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Introduction

Our daily lives are filled with generalizations. Cook a good steak and decide if it’s done by tasting a small piece—you don’t eat the whole steak. Try out a new therapy with one patient and decide if you will use it again based on its effectiveness—you don’t test it on every patient. Researchers use this same principle in studying interventions, tests, and relationships. They obtain data on a group of subjects to make generalizations about what will happen to others with similar characteristics in a similar situation. To make this process work, we have to develop a plan to select appropriate individuals for a sample in a way that will allow us to extrapolate beyond that group’s performance for the application of research evidence to others.

Whether developing a sampling plan for a research study or determining if published evidence is relevant for clinical practice, we need to understand how study samples are recruited and how these methods impact our ability to generalize findings. The purpose of this chapter is to describe various sampling techniques and how they influence generalizations from representative subjects to make predictions about the larger world.

Populations and Samples

If we wanted to be truly confident in the effectiveness of an intervention, we would have to test it on every patient in the world for whom that treatment is appropriate. This larger group to which research results will be applied is called the population. It is the aggregate of persons or objects that meet a specified set of criteria and to whom we wish to generalize results of a study. For instance, if we were interested in studying the effects of various treatments for osteoarthritis, the population of interest would be all people in the world who have osteoarthritis.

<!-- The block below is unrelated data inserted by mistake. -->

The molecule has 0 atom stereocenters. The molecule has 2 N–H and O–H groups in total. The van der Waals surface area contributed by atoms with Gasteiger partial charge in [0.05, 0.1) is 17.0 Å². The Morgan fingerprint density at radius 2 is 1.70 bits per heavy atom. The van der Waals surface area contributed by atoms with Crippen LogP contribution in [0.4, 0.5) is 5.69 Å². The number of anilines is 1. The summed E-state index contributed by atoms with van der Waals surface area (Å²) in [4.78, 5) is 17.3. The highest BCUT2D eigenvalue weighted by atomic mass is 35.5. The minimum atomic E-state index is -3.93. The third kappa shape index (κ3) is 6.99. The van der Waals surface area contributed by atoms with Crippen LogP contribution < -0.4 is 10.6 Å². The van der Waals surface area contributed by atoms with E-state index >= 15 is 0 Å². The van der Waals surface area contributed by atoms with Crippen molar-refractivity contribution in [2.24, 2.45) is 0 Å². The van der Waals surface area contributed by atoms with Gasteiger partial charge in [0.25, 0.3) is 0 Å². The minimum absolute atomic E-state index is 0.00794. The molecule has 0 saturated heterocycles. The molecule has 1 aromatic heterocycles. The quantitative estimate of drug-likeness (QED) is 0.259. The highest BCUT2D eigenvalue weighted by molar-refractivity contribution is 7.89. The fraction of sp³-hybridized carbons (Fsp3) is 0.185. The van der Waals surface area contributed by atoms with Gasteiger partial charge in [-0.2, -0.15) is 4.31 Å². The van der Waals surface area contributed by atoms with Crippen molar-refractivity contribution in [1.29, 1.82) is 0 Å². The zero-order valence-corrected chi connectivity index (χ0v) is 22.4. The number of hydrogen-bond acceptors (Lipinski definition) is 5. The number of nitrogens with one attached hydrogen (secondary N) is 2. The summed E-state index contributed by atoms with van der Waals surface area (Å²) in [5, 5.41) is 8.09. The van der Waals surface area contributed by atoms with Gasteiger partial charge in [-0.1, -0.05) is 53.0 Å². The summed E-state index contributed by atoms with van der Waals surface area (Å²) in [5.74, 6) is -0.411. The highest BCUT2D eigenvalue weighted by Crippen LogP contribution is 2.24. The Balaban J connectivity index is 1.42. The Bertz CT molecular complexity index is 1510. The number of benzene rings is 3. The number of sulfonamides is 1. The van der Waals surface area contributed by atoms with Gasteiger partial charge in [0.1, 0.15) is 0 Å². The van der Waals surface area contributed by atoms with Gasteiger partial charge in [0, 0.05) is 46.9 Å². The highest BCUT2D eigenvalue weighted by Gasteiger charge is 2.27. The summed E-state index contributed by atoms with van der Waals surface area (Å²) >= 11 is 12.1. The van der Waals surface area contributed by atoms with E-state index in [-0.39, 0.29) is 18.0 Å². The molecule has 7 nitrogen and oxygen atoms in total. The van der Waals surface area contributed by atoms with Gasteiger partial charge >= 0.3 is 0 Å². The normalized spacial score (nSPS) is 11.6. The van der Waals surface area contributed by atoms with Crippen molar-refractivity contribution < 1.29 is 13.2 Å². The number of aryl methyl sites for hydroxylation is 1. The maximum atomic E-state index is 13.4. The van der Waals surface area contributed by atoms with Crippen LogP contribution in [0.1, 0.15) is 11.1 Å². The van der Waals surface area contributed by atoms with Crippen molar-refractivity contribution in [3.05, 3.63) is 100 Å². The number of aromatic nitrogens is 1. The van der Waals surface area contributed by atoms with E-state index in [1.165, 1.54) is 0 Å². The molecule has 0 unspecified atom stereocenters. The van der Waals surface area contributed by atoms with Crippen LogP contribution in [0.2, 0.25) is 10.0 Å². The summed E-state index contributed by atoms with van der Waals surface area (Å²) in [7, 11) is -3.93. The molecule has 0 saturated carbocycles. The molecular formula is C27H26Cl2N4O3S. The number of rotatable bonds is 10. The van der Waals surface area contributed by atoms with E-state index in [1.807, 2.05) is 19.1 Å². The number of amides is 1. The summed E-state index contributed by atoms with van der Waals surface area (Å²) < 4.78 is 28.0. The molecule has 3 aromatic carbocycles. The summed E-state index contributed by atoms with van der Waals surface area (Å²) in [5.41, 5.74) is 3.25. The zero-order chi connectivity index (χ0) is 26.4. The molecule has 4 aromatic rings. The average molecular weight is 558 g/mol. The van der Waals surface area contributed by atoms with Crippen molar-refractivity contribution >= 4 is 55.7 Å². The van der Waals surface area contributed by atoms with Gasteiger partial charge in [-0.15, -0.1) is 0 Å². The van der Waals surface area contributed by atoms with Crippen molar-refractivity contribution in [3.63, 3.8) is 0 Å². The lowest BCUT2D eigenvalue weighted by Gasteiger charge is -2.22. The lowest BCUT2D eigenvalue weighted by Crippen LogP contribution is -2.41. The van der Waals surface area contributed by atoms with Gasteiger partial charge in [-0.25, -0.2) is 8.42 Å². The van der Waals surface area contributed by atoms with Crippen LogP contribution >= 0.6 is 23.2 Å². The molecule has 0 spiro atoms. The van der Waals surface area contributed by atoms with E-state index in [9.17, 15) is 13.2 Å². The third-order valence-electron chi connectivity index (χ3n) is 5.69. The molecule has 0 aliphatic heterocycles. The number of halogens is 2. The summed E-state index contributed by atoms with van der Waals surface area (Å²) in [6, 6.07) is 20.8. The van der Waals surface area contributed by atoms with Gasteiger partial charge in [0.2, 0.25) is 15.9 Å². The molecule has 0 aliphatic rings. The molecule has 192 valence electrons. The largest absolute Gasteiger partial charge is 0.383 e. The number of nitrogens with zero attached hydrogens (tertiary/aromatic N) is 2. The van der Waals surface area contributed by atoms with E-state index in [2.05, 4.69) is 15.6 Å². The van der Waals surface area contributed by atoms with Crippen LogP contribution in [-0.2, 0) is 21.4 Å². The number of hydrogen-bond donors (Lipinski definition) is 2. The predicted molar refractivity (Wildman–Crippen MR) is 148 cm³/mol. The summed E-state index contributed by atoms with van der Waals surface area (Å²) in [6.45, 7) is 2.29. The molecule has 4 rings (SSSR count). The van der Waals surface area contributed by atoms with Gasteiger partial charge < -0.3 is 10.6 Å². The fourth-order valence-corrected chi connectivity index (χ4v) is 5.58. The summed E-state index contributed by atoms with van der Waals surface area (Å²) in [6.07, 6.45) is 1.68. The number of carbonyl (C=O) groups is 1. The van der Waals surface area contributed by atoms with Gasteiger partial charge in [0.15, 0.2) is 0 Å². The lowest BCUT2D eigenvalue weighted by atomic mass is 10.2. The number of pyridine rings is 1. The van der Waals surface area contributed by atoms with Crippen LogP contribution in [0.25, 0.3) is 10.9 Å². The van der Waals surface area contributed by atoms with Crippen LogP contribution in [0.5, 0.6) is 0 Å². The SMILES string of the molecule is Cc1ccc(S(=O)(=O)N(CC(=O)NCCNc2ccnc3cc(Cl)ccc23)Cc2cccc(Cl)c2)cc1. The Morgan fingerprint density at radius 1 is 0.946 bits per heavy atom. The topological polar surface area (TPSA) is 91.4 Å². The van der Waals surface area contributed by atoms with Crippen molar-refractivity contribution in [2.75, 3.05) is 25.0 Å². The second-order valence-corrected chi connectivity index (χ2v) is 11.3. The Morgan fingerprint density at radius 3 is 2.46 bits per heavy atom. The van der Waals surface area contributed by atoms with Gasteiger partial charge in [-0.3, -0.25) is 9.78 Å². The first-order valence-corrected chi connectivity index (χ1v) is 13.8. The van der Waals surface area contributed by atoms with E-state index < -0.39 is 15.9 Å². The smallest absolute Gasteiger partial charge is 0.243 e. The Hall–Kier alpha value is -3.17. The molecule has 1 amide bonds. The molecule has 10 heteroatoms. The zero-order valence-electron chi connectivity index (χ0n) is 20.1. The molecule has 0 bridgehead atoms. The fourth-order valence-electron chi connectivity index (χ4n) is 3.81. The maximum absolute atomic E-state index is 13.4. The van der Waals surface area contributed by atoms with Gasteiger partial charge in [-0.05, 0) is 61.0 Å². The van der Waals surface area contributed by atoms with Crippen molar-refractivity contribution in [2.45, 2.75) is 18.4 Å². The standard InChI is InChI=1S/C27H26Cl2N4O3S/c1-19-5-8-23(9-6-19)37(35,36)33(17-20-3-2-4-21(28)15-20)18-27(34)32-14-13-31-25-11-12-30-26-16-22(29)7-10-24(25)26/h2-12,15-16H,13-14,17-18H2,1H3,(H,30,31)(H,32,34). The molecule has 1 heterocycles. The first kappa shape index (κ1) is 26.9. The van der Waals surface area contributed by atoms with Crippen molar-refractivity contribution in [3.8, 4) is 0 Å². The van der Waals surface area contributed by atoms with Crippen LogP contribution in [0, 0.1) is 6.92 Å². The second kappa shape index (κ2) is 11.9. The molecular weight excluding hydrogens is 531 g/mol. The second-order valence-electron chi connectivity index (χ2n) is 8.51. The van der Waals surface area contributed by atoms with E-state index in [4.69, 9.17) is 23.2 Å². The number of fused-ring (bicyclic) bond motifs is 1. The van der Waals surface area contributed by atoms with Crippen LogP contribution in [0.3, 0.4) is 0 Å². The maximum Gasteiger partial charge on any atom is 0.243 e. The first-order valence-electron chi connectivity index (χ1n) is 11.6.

Of course, it is not practical to test every person who has osteoarthritis, nor could we access them. Working with smaller groups is generally more economical, more time efficient, and potentially more accurate because it affords better control of measurement. Therefore, through a process of sampling, a researcher chooses a subgroup of the population, called a sample. This sample serves as the reference group for estimating characteristics of and drawing conclusions about the population.

image Populations are not necessarily restricted to human subjects. Researchers may be interested in studying characteristics of institutions or geographical areas, and these may be the units that define the population. In test–retest reliability studies, the “population” will consist of all possible trials and the “sample” would be the actual measurements taken. Industrial quality control studies use samples of items from the entire inventory of a particular manufacturing lot. Surveys often sample households from a population of housing units. A population can include people, places, organizations, objects, or any other unit of interest.

Target and Accessible Populations

The first step in ...

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